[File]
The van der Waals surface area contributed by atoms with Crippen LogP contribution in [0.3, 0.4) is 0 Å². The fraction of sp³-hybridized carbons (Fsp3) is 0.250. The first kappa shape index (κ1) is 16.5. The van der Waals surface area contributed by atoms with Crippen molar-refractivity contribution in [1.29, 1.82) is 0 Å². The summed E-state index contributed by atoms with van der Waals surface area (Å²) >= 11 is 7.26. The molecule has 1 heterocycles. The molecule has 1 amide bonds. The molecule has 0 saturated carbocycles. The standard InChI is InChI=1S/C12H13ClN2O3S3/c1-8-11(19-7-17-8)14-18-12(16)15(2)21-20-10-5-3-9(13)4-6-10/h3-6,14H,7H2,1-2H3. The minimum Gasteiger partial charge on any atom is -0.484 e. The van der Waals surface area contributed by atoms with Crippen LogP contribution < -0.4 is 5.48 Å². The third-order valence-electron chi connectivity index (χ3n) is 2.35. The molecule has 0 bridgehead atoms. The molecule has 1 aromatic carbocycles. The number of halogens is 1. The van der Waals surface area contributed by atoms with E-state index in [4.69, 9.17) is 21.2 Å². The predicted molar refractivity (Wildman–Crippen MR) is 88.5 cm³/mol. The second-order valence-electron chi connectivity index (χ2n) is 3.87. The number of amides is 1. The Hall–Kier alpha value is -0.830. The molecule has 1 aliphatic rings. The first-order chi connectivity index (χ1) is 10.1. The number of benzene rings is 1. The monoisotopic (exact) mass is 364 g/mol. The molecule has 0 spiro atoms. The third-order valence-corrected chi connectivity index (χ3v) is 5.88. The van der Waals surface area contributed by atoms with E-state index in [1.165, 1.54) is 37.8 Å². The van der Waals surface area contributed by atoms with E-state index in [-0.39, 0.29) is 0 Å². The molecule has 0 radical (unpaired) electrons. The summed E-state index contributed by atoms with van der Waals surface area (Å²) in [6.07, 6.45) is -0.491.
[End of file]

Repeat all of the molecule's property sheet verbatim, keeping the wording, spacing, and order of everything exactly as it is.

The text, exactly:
The van der Waals surface area contributed by atoms with Crippen LogP contribution in [0.3, 0.4) is 0 Å². The fraction of sp³-hybridized carbons (Fsp3) is 0.250. The first kappa shape index (κ1) is 16.5. The van der Waals surface area contributed by atoms with Crippen molar-refractivity contribution in [1.29, 1.82) is 0 Å². The summed E-state index contributed by atoms with van der Waals surface area (Å²) >= 11 is 7.26. The molecule has 1 heterocycles. The molecule has 1 amide bonds. The molecule has 0 saturated carbocycles. The standard InChI is InChI=1S/C12H13ClN2O3S3/c1-8-11(19-7-17-8)14-18-12(16)15(2)21-20-10-5-3-9(13)4-6-10/h3-6,14H,7H2,1-2H3. The minimum Gasteiger partial charge on any atom is -0.484 e. The van der Waals surface area contributed by atoms with Crippen LogP contribution < -0.4 is 5.48 Å². The third-order valence-electron chi connectivity index (χ3n) is 2.35. The molecule has 0 bridgehead atoms. The molecule has 1 aromatic carbocycles. The number of halogens is 1. The van der Waals surface area contributed by atoms with E-state index in [4.69, 9.17) is 21.2 Å². The predicted molar refractivity (Wildman–Crippen MR) is 88.5 cm³/mol. The second-order valence-electron chi connectivity index (χ2n) is 3.87. The number of amides is 1. The Hall–Kier alpha value is -0.830. The molecule has 1 aliphatic rings. The first-order chi connectivity index (χ1) is 10.1. The number of benzene rings is 1. The monoisotopic (exact) mass is 364 g/mol. The molecule has 0 spiro atoms. The third-order valence-corrected chi connectivity index (χ3v) is 5.88. The van der Waals surface area contributed by atoms with E-state index in [1.165, 1.54) is 37.8 Å². The van der Waals surface area contributed by atoms with E-state index in [-0.39, 0.29) is 0 Å². The molecule has 0 radical (unpaired) electrons. The summed E-state index contributed by atoms with van der Waals surface area (Å²) in [6.07, 6.45) is -0.491.